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Did Saul actually fall off his horse on the road to Damascus?

He more than likely did not. It is commonly assumed that Rabbi Saul was thrown from his horse on the road to Damascus. This assumption has been reinforced by several artistic depictions, including Caravaggio’s “Conversion on the Way to Damascus” and “Conversion of St. Paul” (1601).  However, nowhere does the New Testament make mention of Saul being thrown from his horse. In fact, it doesn’t even make mention of Saul traveling by horse!

Each of the three accounts of Saul’s miraculous conversion (Acts 9:3-4, 22:6-7, 26:12-14) asserts that Saul, upon seeing the light from heaven, fell to the ground. Most people assume that because Saul was en route to Damascus, he must have been traveling by horse at the very moment when the heavenly light appeared. This blinding light caused him and those accompanying him to fall from their horses to the ground. This is highly improbable. The reason being that St. Luke, the author of Acts, in two of his three accounts of the conversion of Saul, furnishes us with a clue that sheds light on what Saul was more than likely doing when he fell to the ground. See if you can pick it out.

“As I made my journey and drew near to Damascus, about noon a great light from heaven suddenly shone about me. And I fell to the ground and heard a voice saying to me, ‘Saul, Saul, why do you persecute me?’” (Acts 22:6-7)

“Thus I journeyed to Damascus with the authority and commission of the chief priests. At midday, O king, I saw on the way a light from heaven, brighter than the sun, shining round me and those who journeyed with me. And when we had all fallen to the ground, I heard a voice saying to me in the Hebrew language, ‘Saul, Saul, why do you persecute me?’” (Acts 26:12-14)

Each of these passages establishes the exact time of day when the heavenly light appeared that caused him to fall to the ground. It was midday. An important detail to be sure. Some commentators point out that this was to show that there was no delusion from nightly appearances. In other words, because it was broad daylight, his eyes could not have played tricks on him. Others posit the theory that Saul was more than likely not riding his horse at noon because that was an established time of prayer. We know that Pharisees prayed three times throughout the course of the day in imitation of King David, who wrote:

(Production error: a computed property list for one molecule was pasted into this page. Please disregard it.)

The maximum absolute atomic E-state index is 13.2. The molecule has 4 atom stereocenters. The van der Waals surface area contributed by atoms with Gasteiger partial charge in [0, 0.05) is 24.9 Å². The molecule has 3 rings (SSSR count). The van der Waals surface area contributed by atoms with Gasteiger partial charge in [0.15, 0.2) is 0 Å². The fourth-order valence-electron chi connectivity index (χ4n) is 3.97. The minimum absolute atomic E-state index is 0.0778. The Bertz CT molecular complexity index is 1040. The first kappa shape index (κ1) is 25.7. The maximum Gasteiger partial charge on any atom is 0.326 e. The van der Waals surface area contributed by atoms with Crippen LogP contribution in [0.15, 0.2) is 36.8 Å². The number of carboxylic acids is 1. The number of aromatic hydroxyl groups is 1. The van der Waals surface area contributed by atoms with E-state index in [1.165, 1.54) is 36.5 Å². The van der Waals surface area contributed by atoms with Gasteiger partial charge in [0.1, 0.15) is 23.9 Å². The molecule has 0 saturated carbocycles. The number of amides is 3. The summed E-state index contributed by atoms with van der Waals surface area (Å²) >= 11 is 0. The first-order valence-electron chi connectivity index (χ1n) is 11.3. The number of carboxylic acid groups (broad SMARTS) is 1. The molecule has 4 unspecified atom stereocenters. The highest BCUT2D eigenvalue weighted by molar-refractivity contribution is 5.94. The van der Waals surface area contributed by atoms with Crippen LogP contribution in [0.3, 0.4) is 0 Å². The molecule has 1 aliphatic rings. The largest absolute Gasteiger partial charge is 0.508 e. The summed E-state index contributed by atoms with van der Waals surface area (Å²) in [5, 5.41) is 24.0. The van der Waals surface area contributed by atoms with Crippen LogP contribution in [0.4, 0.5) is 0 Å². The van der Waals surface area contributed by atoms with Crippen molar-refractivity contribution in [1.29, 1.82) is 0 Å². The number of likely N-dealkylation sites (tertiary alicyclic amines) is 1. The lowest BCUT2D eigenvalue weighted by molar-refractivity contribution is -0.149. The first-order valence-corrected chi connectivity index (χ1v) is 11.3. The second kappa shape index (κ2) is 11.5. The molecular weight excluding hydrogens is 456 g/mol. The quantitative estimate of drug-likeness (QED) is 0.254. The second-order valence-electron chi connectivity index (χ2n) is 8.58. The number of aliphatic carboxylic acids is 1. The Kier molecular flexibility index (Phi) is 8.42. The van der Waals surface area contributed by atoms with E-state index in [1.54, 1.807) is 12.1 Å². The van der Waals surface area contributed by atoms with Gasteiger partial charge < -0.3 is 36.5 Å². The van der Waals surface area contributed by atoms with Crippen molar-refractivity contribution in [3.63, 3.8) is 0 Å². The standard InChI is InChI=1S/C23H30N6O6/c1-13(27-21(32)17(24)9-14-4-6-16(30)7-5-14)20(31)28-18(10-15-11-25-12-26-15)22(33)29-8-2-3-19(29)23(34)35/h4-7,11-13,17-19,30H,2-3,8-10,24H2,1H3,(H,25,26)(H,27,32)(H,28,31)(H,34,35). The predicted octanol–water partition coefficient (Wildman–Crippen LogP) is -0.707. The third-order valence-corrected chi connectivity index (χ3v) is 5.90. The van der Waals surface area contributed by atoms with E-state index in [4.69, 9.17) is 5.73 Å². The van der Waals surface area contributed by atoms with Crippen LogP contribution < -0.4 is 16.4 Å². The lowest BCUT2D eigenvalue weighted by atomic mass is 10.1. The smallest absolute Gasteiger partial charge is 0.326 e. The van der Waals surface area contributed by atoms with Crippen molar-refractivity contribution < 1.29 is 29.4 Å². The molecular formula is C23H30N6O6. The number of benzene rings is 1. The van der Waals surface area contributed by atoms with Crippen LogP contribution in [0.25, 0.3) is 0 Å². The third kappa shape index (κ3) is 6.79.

“But I call upon God, and the LORD will save me. Evening and morning and at noon.” (Psalm 55:16-17)

[Note: These three times were, nine in the morning, which was their third hour of the day, (see Acts 2:15); the sixth hour was at twelve o’clock (see Acts 10:9); the ninth hour was our three in the afternoon , which was the time of the evening sacrifice (see Acts 10:30)]

Every day at noon, pious Jewish men recited prayers while standing on their feet and facing toward Jerusalem as was their custom (see Dan. 6:10-11). As Catholic author Dr. Taylor Marshall suggests in his book: “The Catholic Perspective on Paul”, it is quite possible that Saul, the zealous Pharisee that he was, observed midday prayer on that day as he traveled along the road to Damascus. This would have meant that he was likely standing erect and facing south to Jerusalem when he was blinded by the light of Christ and fell to the ground.

Quite an appropriate time to have an encounter with God, wouldn’t you say?


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